Consider the inside of your mask as clean, and the outside as contaminated.  When you remove it, you have just touched something contaminated so wash your hands, and then clean the mask as soon as it is practical.

Should I be Wearing Gloves, Too?

Wearing a mask uniformly reduces risk.  Unfortunately, the case for non-medical people wearing gloves is much less clear because it can be totally useless. They become contaminated just as your hands do.  Therefore, wearing gloves for long periods doesn’t help protect others. Both a contaminated glove or contaminated hand can pass a virus either way. If you handle money or touch a door that others will touch, you will both pick up the virus on your gloves and transfer it to the next object or person. If you touch your face wearing gloves, you will be just as likely to drive a virus to your eyes, nose or mouth as if you touched your face with an ungloved hand.  Wearing gloves might help you avoid touching your face, but masks are much better for this.

Gloves are best for temporary situations in which you expect “touch exposure”. Use them, allow them to be contaminated, and when you are away from the touch exposure zone, take them off, wash your hands and get on with life.  

So use them for short periods of time for a specific purpose. For example, I recommend wearing gloves (and a mask) when you go to a store. Put them on when leaving your car, feel free to open doors, touch things, move things, with abandon, however, never touch your face when you are wearing gloves.  Use them when paying, and when typing your pin or signing for your purchase.  When you leave the store remove them and if they are disposable, throw them away.  When you get to your car, open the door, clean your hands with your sanitizer or wipes, and go back to your safe zone.

My 90-something mother lives in an elder-care apartment complex.  There are others there who have COVID. Her apartment is her safe zone.  She wears a mask (just the sleeve from an old shirt) and winter gloves when she ventures into the hall and down the stairs to a common area to pick up her mail.  She can hang on to the railings, punch buttons, open doors and breathe freely as she does her work outside of her safe zone. When she gets back to the apartment, she removes the mask and gloves, puts the mask in the wash (she has the others available if she needs a clean dry one), washes her hands and gets comfortable in her safe zone.  By the way, the winter gloves will become un-contaminated over time as long as they are dry (see below), and they can be used again the next day since the inside is going to stay clean. If you really want to decontaminate them, they can be put in a 250 degree Fahrenheit oven for a half hour, or set out in the sun.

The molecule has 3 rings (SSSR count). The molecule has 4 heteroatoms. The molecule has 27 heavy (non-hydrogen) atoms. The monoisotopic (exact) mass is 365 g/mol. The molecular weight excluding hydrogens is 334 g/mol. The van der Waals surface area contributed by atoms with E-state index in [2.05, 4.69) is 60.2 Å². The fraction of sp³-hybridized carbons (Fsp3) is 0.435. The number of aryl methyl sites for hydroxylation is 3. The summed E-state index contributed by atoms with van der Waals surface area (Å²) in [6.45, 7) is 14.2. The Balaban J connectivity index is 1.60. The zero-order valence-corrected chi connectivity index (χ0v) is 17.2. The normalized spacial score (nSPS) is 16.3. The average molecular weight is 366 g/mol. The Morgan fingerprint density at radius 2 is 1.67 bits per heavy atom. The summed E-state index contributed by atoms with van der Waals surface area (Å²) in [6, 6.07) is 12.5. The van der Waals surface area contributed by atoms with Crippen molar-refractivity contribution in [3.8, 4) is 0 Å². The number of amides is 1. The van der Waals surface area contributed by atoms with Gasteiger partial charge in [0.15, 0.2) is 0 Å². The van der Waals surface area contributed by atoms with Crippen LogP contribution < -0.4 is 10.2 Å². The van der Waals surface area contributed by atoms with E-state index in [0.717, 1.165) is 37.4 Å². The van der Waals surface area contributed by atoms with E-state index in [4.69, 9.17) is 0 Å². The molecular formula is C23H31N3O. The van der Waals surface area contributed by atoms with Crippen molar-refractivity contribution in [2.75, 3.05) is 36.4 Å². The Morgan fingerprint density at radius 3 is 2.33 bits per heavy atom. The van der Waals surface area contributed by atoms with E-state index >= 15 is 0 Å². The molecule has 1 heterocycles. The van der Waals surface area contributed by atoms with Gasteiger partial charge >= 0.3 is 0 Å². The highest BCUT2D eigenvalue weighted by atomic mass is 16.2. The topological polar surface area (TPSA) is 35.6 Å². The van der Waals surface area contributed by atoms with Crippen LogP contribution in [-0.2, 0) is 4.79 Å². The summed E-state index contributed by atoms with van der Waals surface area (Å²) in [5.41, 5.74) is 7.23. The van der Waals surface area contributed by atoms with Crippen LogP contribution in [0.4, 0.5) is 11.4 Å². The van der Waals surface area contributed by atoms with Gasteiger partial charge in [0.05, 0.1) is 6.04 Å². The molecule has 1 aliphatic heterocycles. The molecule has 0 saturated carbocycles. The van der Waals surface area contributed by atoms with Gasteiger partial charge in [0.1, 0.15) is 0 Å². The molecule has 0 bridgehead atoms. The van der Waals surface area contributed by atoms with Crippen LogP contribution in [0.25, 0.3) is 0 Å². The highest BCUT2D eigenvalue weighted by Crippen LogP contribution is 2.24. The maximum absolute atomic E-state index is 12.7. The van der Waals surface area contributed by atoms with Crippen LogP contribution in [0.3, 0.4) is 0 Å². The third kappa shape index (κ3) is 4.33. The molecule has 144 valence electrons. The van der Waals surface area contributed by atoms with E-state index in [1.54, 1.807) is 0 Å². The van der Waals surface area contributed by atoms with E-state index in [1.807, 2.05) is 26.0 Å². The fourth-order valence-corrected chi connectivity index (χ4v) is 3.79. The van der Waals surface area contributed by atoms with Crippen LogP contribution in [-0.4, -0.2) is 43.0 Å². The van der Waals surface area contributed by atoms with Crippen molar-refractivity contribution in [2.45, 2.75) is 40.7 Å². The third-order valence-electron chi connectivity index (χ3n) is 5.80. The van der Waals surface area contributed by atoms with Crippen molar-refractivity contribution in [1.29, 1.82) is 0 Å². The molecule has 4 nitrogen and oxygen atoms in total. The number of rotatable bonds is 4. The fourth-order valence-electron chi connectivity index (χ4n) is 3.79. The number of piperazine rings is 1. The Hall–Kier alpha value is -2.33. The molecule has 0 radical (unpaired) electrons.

What About Grocery Bags?

You can go crazy worrying about the bags and store items and packages you bring into your safe zone.  In general, if they are dry, they are relatively safe. You can make them more safe by letting them sit for an hour or more.  Bright sunlight or dry air are both virus killers. Keep your hands away from your face while you are unpacking, and wash your hands after you have finished putting things away, then consider yourself safe. No one is going to succeed at perfect sterile procedures in the real world, so make a routine that makes sense.

Hand Washing & Sanitizers

Wash or sanitize your hands whenever you enter your safe zone every single time, and when you finish working on things that have a chance of being contaminated.  For example, if you are going to do the laundry, get everything loaded in the washing machine and then wash your hands.  Same for unpacking the mail, or groceries, or an Amazon package delivery. While you are working on anything that is potentially contaminated, and every time you are in an unsafe environment, pay attention to your hands.  When you are shopping or in other danger zones, it is not the time to scratch your nose or rub your eyes. And you should be wearing a mask anyway. Once you are back in your safe zone, wash up, and scratch your nose and rub your eyes all you want.  You are in your safe place.

Washing with soap is better than using a sanitizer or wipes, but obviously you need a sink and soap for washing.  Keep a pump or wipes in your car and at your home entrance to do a quick job on the way into your safe zones—mainly to keep your safe zone safe.